Chris Turney: Penguins Don't Migrate, they're dying!

Adelie penguin at eggs. Bellingshausen Station, Antarctic. Author 	Akulovz, source Wikimedia
Adelie penguin at eggs. Bellingshausen Station, Antarctic. Author Akulovz, source Wikimedia

Guest essay by Eric Worrall

Chris Turney, leader of the ill fated 2013/14 Ship of fools expedition to the Antarctic, which got stuck in the global warming while trying to retrace the Mawson Expedition, has been urging people to listen to his expert knowledge of Penguin colonies.

More than 150,000 Adélie penguins have perished in a single colony in Antarctica after the grounding of a giant iceberg.

The penguins used to thrive at Cape Denison in Commonwealth Bay, where strong winds blowing off the ice sheet kept a large area of water open near the shore.

But in December 2010 an iceberg bigger than the ACT grounded in the bay, trapping floating sea ice near the coast. The penguins now have to make a round trip of more than 120km to feed in the sea and since 2011 the population has plummeted from 160,000 to just 10,000.

According to new research co-authored by the University of NSW’s Climate Change Research Centre and published in the journal Antarctic Science, the colony could be wiped out within 20 years unless the sea ice breaks up or the iceberg, with an area of about 2900 square kilometres, moves.

“Iceberg doesn’t really do it justice,” Professor Turney said. “It’s like a small country, it’s enormous.

“As the planet warms you’re going to get more ice melting. The reality is, more icebergs will be released from Antarctica and just embed themselves along the coastline, and make the travelling distances for some of these colonies even further than they have been.”

Adélie penguins usually return to the colony where they hatched and try to return to the same mate and nest. Professor Turney said the Cape Denison penguins could face a grim future. “They don’t migrate,” he said. “They’re stuck there. They’re dying.

Read more: Sydney Morning Herald

The abstract of Turney’s study;

The arrival of iceberg B09B in Commonwealth Bay, East Antarctica, and subsequent fast ice expansion has dramatically increased the distance Adélie penguins (Pygoscelis adeliae) breeding at Cape Denison must travel in search of food. This has provided a natural experiment to investigate the impact of iceberg stranding events and sea ice expansion along the East Antarctic coast. As part of the Australasian Antarctic Expedition 2013–14, the Adélie penguin colony at Cape Denison was censused to compare to historic counts. Whilst some 5520 pairs still bred at Cape Denison there has been an order of magnitude decline in Adélie numbers in the area in comparison to the first counts a century ago and, critically, recent estimates based on satellite images and a census in 1997. In contrast, an Adélie population on the eastern fringe of Commonwealth Bay just 8 km from the fast ice edge was thriving, indicating the arrival of B09B and fast ice expansion was probably responsible for the observed recent population decline. In conclusion, the Cape Denison population could be extirpated within 20 years unless B09B relocates or the now perennial fast ice within the bay breaks out. Our results have important implications for wider East Antarctic if the current increasing sea ice trend continues.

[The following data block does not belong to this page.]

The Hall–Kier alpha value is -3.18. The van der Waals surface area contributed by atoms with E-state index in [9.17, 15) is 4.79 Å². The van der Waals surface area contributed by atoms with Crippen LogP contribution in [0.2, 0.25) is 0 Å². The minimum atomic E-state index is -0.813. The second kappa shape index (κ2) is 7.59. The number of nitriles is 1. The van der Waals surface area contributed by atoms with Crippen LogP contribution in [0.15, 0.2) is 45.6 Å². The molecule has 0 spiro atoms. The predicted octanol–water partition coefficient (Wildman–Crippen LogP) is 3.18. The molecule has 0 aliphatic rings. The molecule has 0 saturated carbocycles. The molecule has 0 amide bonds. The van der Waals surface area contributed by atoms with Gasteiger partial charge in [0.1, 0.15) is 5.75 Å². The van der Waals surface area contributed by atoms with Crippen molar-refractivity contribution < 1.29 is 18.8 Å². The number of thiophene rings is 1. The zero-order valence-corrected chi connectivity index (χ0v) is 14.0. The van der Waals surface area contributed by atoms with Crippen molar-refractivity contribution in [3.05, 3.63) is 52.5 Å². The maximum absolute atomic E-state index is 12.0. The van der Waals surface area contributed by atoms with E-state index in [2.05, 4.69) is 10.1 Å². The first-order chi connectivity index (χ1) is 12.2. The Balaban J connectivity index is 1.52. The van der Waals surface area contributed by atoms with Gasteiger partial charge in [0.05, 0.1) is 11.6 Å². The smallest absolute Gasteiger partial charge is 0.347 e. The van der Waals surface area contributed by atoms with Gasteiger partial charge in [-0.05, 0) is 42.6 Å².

Read more: http://journals.cambridge.org/action/displayAbstract?fromPage=online&aid=10171606&fulltextType=RA&fileId=S0954102015000644

I have no doubt a natural catastrophe like the Cape Denison Iceberg can have a severe local impact, and I’m not surprised that a lot of birds have died, given the abrupt onset of the disaster. But suggesting penguins “don’t migrate” is ridiculous; if that was the case, there would only be one colony in the whole world, or more likely, there wouldn’t be any penguins at all.

0 0 votes
Article Rating
187 Comments
Oldest
Newest Most Voted
Inline Feedbacks
View all comments
Luke
February 13, 2016 4:24 pm

I’m sure by “they don’t migrate” he meant they return to the same breeding site every year, not that they don’t move to productive feeding areas.

Leo G
Reply to  Luke
February 13, 2016 4:37 pm

More likely he meant that while they do migrate seasonally, they don’t immigrate. Very nationalistic are those penguins.

george e. smith
Reply to  Leo G
February 13, 2016 5:34 pm

Well in the spirit of Charles Darwin, if the Adele penguins put up with their new geography, to their detriment, the species that fills their vacant niche, will have better survival habits.
G
Nobody is guaranteed to have everything to their liking.

Reply to  Leo G
February 15, 2016 4:15 pm

This reminds me of just how stupid organisms can behave en mass – Calhoun’s mice experiments (http://www.returnofkings.com/36915/what-humans-can-learn-from-the-mice-utopia-experiment) and Memoirs of Extraordinary Popular Delusions and the Madness of Crowds by Mackay (http://www.gutenberg.org/ebooks/24518) Not the penguins.. well a bit.. more the ‘scientists’

Mick In The Hills
Reply to  Luke
February 13, 2016 4:49 pm

Gee, a climate paper that contained vague assertions.
Another world first for Chris Turney?

Mike
Reply to  Mick In The Hills
February 13, 2016 11:26 pm

Professor Christmas Turkey put lives in danger. Both those of his tourist-activist guests and the crews of the ship he chartered and of the two ships that had to try to get them out of the mess they got themselves into.